New Audubon Report Finds 78% Of Female Birds Sexually Harassed By Stranger Exposing Colorful Plumage

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New Audubon Report Finds 78% Of Female Birds Sexually Harassed By Stranger Exposing Colorful Plumage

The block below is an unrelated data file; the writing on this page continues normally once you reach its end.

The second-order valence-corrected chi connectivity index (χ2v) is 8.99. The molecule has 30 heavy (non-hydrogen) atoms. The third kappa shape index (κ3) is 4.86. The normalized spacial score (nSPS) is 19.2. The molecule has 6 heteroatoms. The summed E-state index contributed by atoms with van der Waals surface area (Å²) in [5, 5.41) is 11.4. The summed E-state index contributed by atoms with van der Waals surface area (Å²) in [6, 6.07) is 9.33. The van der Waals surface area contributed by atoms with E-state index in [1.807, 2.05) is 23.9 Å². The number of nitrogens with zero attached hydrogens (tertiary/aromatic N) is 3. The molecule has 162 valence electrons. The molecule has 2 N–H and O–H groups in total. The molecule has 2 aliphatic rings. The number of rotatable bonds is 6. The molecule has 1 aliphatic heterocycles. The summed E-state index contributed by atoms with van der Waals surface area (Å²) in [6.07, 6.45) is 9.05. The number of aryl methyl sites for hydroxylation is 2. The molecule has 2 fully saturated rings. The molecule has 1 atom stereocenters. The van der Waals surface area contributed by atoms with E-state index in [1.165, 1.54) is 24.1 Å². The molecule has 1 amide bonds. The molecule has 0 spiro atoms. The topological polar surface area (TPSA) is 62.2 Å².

NEW YORK—An alarming report released Monday by the National Audubon Society revealed that, during their lifetimes, nearly four of every five female birds will be sexually harassed by complete strangers lewdly exposing their colorful plumage. “We knew that male birds sitting on branches in groups and making obscene calls to passing females was a nearly ubiquitous phenomenon, but the frequency with which unsuspecting avians of egg-producing age are subjected to lurid flourishes of multicolor tail feathers is really quite shocking,” said Katie Ulster, an ornithologist at Columbia University who headed up the survey, which also found that 48 percent of female birds exposed to such unsolicited displays of plumage had barely reached sexual maturity. “Unfortunately, incidences of a young sage grouse or a bird-of-paradise being followed back to her nest, hearing a sudden whistle, and then turning around only to see an array of garish plumes flapping wildly right in her face are all too common.” The report also published the disturbing findings that, after enduring such behavior, many female birds will often mate with their abusers for life.

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